A damp, dreary morning. Wind snaps are creating swirls and eddies of waterlogged leaves on the pavement shores. And through it all, a monotony of grey tones brings to mind much maligned ‘British’ food.
In the wake of the Chancellor’s Autumn budget, designed to salvage the political fortunes of a Conservative Government which demolished national wealth and credibility with its previous mini-budget, the precarious grasp of those experiencing poverty has been loosened again, rendering them outsiders in a society where we are defined by what we spend.
As queues at foodbanks grow longer, and sachets of sugar are stuffed into pockets to be surreptitiously stirred into a pale grey tea or coffee for calories, our Parliament has at least nine subsidised canteens.
Differentials in wealth between richest and poorest in our society are the widest they have ever been.
The world has turned upside down.
Equality in food provision matters more than ever. Why? Because poverty destroys food choices, and in doing so it erodes life chances.
If your health is governed by access to cheap food rich in fats, salt, sugar, calories and carbs, then it’ll never be at its best.
What does hunger do to the cognitive abilities of children?
How has our over-reliance on wheat affected our food choices as the grain becomes less available not just because of war and Russian aggression in Ukraine, but also because a global wheat monoculture has fallen prey to a debilitating fungus?
And how has Brexit affected the price of food in an island which imports the majority of its food from elsewhere?
We are reaping a very sick harvest for ourselves, in more ways than one. We need to educate ourselves about the realities of poverty, and then do something about addressing the inequalities it breeds. And we need to sustain that effort – in every sense – so that we never see poverty like this again.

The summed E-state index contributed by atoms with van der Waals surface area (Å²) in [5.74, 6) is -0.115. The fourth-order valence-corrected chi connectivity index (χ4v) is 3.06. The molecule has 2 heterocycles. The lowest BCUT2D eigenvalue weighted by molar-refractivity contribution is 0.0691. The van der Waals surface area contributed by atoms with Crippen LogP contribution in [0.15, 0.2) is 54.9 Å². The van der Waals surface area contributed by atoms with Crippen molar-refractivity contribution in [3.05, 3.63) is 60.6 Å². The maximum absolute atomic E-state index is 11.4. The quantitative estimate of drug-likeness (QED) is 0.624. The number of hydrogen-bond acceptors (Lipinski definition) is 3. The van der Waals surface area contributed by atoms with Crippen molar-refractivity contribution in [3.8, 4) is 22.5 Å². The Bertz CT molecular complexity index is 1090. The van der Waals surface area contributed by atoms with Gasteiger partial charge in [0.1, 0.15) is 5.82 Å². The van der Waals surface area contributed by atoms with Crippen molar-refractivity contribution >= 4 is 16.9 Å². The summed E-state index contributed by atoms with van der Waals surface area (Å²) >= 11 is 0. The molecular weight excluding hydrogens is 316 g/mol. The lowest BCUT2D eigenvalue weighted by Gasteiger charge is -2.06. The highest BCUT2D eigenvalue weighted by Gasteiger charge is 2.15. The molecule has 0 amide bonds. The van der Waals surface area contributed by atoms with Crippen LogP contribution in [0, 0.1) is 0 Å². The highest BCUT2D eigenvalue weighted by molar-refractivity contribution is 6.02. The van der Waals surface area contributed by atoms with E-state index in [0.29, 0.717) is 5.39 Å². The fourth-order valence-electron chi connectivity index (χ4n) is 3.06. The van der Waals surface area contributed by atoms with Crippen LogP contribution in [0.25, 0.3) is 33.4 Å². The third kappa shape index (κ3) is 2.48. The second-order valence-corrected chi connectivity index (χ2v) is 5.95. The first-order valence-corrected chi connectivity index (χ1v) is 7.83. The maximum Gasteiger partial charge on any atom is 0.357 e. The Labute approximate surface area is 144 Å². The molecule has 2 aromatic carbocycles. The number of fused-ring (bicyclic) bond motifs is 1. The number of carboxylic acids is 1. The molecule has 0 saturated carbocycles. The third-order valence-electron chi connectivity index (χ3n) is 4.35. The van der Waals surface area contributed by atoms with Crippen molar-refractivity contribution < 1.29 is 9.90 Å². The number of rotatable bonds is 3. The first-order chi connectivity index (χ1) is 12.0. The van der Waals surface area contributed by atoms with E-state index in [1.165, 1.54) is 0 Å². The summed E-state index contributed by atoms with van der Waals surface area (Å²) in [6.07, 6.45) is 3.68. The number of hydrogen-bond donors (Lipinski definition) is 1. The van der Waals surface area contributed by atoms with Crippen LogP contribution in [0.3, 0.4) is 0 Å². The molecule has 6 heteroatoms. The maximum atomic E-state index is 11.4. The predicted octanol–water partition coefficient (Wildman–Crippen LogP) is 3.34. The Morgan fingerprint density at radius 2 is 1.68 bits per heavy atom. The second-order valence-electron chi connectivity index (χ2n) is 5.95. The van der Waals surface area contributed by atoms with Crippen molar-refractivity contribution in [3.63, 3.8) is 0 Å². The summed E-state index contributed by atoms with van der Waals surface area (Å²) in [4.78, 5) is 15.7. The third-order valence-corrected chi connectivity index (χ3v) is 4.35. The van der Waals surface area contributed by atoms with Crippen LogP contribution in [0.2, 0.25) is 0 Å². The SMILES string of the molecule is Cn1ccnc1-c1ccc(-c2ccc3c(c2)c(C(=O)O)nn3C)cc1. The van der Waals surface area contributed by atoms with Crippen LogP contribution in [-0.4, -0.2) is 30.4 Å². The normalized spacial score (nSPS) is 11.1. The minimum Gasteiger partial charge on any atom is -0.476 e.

What can we learn from the past? That much maligned monotonous ‘British’ food – sticking to the ribs – performed a function.
During WW2, the national government created ‘British Restaurants’ open to the public and providing food at cost. Making use of seasonally available ingredients, and batch cooking, meals were provided for millions. At times of severe rationing of food, energy and much else, this made perfect sense. Some might argue that the strange death of British food dates to this time, others that the early industrialisation of food in this country is more to blame. Either way, what those spaces did was provide warmth, companionship, and equal access to food at difficult times. Tastes have changed since then, and probably for the better. But do we really need government to feed us?
Communities can do this. Institutions can host this. The Sikh Langar provides a model of how it can be done. Theatres, Museums, indeed any institution with a large space and a kitchen, could host these community restaurants. The quality bar for the food on offer need not be set at the lowest rung either, it can and should be set higher up, especially in terms of nutrition.
Of course there are ‘community cafes’ in some communities. Few if any actually serve the community in the way I’m suggesting. Yes, they create some employment and that’s a good thing. But let’s not kid ourselves that they address food inequality meaningfully or at scale. That’s why larger institutions need to step up. And some are. Watch this space.